Namibia – exploring the Caprivi Strip (Part 1 – The West)

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The Caprivi Strip is a really odd piece of land. It is like a little lever stretching out from the top right hand corner of Namibia towards Zimbabwe, crossing between Botswana, Angola and Zambia.  The land was a gift, well more of an exchange, from the UK to given to Germany in 1890 (who at that time controlled Namibia).  Germany had desperately wanted access to the Zambezi river and had even exchanged both Zanzibar and an island in the North Sea for this important stretch of land.

Caprivistrip

For us, the Caprivi strip was important for an altogether different reason. Two of the men in our group had been members of 32 Battalion – a former light infantry battalion of the South African army. They had both lived and trained in an area known as ‘Buffalo’ in the Caprivi strip from where they were deployed into Angola during the Angolan Civil War. One of the aims of this trip was to return to the area where they had lived and trained for so many years. I think it was a bit of a bitter sweet moment to be back there after so much time had passed. This place held a lot of importance for both men and we could visibly see the memories flooding back about their time there.  However, what to them had been a thriving community in the heart of the Namibian bush had now become a series of dilapidated buildings amongst overgrown trees.

Don and Gert at the entrance to their old camp

Don and Gert at the entrance

Deserted building

We spent the day exploring the area – which is now known as the Bwabwata National Park (formerly the Caprivi Game Park and Mahango Game Reserve).  To sound very spoilt, we had been disappointed with our animal viewing so far. Botswana had always been heralded as a game viewing mecca but so far we had seen very little (although, will still had Chobe, Suvuti and Moremi to go so  the best was definitely yet to come!).  This meant that the animal life in the Caprivi was an absolute delight for us. It started almost the second we drove across the border, with the familiar ‘beware of’ signs. Except, this time, there were no pictures of cows or rock falls but rather elephant, wild dogs and hyena. We stopped to photograph one showing an elephant only to spot an elephant in the distance of the sign. Almost like he knew to be waiting there…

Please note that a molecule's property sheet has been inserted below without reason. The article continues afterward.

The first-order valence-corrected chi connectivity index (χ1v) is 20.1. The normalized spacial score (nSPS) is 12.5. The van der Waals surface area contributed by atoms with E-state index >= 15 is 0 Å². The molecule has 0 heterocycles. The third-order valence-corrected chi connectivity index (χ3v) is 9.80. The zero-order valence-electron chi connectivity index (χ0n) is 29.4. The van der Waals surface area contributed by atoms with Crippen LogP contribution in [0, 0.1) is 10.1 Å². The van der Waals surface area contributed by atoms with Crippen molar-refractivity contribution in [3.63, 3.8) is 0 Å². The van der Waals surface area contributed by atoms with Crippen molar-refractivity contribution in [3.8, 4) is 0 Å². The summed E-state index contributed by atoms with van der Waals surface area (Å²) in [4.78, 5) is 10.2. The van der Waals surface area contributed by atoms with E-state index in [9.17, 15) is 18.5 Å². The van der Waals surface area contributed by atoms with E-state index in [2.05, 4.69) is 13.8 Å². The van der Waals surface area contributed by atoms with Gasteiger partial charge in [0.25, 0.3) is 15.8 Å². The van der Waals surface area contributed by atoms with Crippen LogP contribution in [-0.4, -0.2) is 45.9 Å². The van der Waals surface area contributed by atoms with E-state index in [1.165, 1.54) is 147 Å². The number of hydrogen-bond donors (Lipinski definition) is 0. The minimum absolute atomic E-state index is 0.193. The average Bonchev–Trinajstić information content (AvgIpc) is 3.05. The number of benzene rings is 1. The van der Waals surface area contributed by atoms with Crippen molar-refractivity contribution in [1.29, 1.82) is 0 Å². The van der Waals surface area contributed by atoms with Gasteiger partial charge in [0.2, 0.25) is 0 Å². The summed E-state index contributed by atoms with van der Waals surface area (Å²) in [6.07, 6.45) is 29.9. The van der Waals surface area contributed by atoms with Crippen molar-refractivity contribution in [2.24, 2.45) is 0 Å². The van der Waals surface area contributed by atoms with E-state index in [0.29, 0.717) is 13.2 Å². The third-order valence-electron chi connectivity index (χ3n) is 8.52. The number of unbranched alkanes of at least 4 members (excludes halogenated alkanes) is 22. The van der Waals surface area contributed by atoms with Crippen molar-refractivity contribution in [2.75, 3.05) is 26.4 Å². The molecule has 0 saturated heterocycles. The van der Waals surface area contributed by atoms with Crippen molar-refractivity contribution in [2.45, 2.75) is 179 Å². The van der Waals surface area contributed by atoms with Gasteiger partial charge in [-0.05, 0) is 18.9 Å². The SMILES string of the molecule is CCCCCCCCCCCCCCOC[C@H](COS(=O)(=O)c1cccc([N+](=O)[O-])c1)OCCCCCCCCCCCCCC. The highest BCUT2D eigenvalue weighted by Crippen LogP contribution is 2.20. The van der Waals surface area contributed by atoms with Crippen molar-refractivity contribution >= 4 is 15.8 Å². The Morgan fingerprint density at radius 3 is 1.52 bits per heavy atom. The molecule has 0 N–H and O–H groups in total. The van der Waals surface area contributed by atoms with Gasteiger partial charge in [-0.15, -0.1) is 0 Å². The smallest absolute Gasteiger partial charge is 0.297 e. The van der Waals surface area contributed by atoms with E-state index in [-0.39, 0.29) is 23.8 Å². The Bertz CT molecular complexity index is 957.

Note the real elephant in the bush to the left of the photo

Note the real elephant in the bush to the left of the photo

Once in the park we saw some beautiful animals – including a tiny elephant that trumpeted and charged us. Although very cute and possibly harmless against our car, we got out of the way very quickly in case the bigger elephants heard it and came to help it!

Small elephant and big tree

Small elephant and big tree

Charging elephant

Elephant preparing to charge

Nyala females

Buffalo in the water

Buffalo in the water

There were a few scary moments when the idea of camping in the wild was suggested but common sense (and an acknowledgement that this would be illegal) prevailed and we raced from the park to find a campsite before dark. We ended up in Shametu – a sweet campsite offering a rare luxury –  grass! At only R100 per person (R50 per child) it was a real bargain. Each campsite included a kitchen area with lights and electricity and private toilets and showers. It also offers a view of Popa falls. Although, Popa falls will not quickly find itself om my list of favourite waterfalls. In fact. I’m sure you can only count it as rapids rather than falls?

Sitting on a mokoro watching the falls - yes, the falls are so unimpressive that a picture of us looking at them is more interesting.

Sitting on a mokoro watching the falls – yes, the falls are so unimpressive that a picture of us looking at them is more interesting.

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3 responses »

  1. Pingback: Planning a 4×4 Trip in Botswana | The extraordinary adventures of Christopher and Emmylou

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